By Molly Loughman
Emerson Launch and the School of Communication recently hosted the first-ever Voice of Education Summit, a daylong conference where educators and industry leaders discussed how voice-enabled technology can be used in and out of the classroom.
The event was hosted at Emerson’s Paramount Center, and co-sponsored by Voice First Events. Emerson Launch is the college’s hub for entrepreneurship and innovation, and it has spearheaded Emerson’s growing initiative to lead the conversation in a voice-first world.
“Because this voice technology industry is so broad and complex, it’s technical, it’s artistic, it requires people of many disciplines to come together and complement one another,” said summit speaker Tanya Chopp, content marketing manager for Voices.com, an industry-leading website connecting businesses with professional voice talent, based out of London, Ontario.
“So companies are quick to realize where they have a skills gap and to come to events like this to find great partners to work with to fill those gaps,” Chopp said.
The summit aimed to explore the intersection of voice-first technology and education, and to discuss its pros and cons. Besides industry representatives, K-12 educators and academics from institutions such as Columbia University and the University of Washington also took part in the event.
Emerson, The Voice for Voice
Emerson Launch Director Sanjay Pothen explained that as voice technology develops, the skills in critical demand now are in communication, such as storytelling, marketing, linguistics and speech.
“They’re things we’re good at Emerson and they’re valued in this voice-first world. So, there’s great opportunity for us to lead. It’s a great opportunity for us to prepare our students for this world,” Pothen said.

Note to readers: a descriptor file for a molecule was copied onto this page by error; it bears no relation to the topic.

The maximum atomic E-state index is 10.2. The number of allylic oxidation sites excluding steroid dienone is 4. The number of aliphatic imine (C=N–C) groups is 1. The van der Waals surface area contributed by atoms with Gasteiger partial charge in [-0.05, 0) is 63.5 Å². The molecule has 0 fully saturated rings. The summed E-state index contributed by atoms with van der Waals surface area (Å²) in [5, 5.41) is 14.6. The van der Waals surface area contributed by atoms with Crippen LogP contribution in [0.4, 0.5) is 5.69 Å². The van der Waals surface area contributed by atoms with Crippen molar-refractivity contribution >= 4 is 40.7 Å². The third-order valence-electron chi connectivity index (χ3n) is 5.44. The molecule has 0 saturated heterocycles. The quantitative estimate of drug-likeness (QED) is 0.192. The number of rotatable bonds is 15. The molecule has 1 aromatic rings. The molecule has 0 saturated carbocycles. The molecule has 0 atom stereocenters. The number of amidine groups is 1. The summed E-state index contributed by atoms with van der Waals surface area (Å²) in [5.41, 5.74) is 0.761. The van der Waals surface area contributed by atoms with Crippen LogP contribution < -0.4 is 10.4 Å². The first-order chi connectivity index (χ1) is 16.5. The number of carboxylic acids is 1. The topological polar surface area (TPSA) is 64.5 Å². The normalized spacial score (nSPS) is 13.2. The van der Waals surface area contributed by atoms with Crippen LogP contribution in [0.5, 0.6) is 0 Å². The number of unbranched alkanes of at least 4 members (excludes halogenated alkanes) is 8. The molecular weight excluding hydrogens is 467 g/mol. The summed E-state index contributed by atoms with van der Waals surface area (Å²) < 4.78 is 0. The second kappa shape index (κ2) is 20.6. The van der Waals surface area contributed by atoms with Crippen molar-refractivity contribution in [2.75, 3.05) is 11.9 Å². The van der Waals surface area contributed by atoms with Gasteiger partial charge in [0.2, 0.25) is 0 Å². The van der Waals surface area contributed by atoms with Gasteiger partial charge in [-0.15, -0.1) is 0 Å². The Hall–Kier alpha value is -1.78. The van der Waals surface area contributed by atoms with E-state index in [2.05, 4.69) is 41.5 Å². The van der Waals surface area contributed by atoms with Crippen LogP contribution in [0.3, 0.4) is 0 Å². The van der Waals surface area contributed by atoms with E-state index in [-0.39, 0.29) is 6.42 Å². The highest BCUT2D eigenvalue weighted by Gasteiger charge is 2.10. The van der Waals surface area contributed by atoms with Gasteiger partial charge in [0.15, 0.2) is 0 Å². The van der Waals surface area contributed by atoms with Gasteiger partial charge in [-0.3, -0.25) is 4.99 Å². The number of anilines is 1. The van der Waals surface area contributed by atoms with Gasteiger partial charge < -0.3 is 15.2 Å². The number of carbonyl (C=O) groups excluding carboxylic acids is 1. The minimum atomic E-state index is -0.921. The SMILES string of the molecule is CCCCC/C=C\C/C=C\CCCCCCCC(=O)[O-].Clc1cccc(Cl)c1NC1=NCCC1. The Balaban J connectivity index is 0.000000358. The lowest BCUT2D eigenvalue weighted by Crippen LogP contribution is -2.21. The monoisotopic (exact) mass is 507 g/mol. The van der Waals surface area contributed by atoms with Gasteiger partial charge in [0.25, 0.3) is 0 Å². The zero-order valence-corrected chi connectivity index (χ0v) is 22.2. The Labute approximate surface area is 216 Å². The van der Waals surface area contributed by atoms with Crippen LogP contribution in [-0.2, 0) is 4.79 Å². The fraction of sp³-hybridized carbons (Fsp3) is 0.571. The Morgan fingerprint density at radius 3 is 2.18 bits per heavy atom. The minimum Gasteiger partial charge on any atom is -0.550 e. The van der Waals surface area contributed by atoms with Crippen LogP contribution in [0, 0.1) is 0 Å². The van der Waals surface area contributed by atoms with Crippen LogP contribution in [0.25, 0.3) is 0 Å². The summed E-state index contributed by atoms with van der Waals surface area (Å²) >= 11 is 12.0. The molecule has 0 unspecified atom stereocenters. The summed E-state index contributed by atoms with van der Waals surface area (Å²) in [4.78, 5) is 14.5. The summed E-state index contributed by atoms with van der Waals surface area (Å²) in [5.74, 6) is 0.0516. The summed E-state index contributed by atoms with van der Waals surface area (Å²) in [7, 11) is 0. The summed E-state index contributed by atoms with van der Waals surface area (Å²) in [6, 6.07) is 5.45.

Since embarking on the voice-first initiative, Emerson Launch has created three campus-wide skills for Alexa; a hackathon; a pilot program utilizing voice as a classroom study aid; and it also earned an Amazon fellowship to advance voice at the College – the only non-engineering school to receive the grant.
“It’s really exciting to see right now that learning doesn’t just sit restricted with educational institutions. It is really something now that is out of the classroom. It is in your home. The classroom is your car. The classroom is your phone. Learning is continuous. And the education industry is enormous, growing and exciting,” Chopp said.
Emerson Communication Studies alumna Frida Sternbach ’18 found a home for her passion for both education and communication when she became Emerson Launch’s program coordinator earlier this year. Before then, she never knew how education could be linked to voice.
“We [at Emerson Launch] are so happy to have students involved,” Sternbach said. “We want to get feedback. We want to teach them how to do this and we want them to teach us what they want to take out of this. Emerson Launch is open. Please join.”